He didn’t have to pay more than a few hundred grand to be assured of good seats wherever he went, and he didn’t have to stretch himself to fulfil the pledges he made when the market went bellyup. If there is even a scintilla of truth in the charge that Vilar used a client’s money to pay for opera, what we are witnessing is not so much an act of theft as the penultimate act in a tragedy that was motivated by the common good. When I once accused him of vanity for blazoning his name in big letters over opera houses, Vilar insisted he was only doing it pour encourager les autres: the rich won’t give, he said, unless they see dividends.

Valery Gergiev, whose Russian company suffered most when Vilar defaulted, has been the most philosophical of his partners. Gergiev had seen his own company and personal accounts vanish in a Russian bank scam; he picked himself up and started again next morning, and he expected Vilar to do the same.

Whatever the outcome of the charges against him, only a blinkered diva worshipper could deny the vast amount of good that Alberto Vilar has done. Setting aside his $45 million to the Met, which went mainly on braindead productions, and another $10 million or so to Placido Domingo enterprises, Vilar will go down in the records as the man who installed seatback surtitles in major opera houses, introduced young singers’ programmes all over the place and generally gave a hard-pressed art a chance to step back and take stock of itself.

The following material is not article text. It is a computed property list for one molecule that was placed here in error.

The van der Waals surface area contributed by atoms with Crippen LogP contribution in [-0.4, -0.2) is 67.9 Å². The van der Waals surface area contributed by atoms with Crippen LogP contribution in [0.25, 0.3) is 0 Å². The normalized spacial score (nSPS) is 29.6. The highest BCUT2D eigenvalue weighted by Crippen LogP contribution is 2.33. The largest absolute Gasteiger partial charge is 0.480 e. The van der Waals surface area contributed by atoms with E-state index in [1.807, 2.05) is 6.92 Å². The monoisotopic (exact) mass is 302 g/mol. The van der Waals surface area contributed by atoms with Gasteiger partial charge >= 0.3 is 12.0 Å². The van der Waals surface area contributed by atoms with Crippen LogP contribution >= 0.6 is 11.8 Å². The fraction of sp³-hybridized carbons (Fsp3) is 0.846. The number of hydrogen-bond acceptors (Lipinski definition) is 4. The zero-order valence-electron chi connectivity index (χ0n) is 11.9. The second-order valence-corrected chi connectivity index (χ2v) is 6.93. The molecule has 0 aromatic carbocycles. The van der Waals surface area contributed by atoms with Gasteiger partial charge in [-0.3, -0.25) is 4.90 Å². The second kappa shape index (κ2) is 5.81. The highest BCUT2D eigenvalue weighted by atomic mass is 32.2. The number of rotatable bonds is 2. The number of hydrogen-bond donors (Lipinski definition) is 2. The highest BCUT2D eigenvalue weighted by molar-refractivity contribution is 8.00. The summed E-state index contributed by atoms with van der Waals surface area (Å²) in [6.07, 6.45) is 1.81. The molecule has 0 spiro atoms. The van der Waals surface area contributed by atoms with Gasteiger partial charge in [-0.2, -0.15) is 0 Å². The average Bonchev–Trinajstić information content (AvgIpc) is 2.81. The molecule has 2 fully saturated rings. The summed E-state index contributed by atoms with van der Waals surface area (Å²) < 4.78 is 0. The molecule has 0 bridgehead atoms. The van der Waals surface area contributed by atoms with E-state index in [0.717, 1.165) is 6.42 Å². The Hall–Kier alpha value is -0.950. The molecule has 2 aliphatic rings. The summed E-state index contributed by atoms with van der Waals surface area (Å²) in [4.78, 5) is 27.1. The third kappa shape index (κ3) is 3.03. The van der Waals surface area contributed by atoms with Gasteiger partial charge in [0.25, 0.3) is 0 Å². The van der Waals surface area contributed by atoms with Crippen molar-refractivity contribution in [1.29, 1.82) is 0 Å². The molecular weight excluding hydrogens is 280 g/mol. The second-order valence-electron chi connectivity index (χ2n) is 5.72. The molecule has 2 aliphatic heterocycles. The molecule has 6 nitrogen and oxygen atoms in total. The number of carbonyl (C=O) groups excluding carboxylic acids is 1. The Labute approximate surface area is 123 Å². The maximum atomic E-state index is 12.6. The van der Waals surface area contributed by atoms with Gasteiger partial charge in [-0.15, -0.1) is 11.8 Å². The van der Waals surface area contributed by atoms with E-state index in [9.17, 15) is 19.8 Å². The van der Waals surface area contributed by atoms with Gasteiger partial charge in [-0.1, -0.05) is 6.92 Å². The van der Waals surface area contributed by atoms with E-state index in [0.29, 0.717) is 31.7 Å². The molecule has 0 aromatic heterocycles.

His greatest benefice, and the least acclaimed, was his saving of Covent Garden. Until Vilar came along, Vivien Duffield’s £100 million appeal was £10 million short and the new Blair Government were refusing to let the Royal Opera House reopen unless it could show a clean sheet. Vilar covered the gap, then did more. Surtitles apart, his Young Artists Programme reminded the ROH of its duty to develop British talent and gave it the means todo so. Without Alberto, there would be no Covent Garden, no Kirov, no future.

Remember that as he sits in manacles, and remember this, too: he didn’t have to give a cent, let alone pledge quarter of a billion dollars. It was all done out of boyish enthusiasm and the urgings of a lonely heart.

Visit every week to read Norman Lebrecht's latest column. [Index]



(c) La Scena Musicale 2001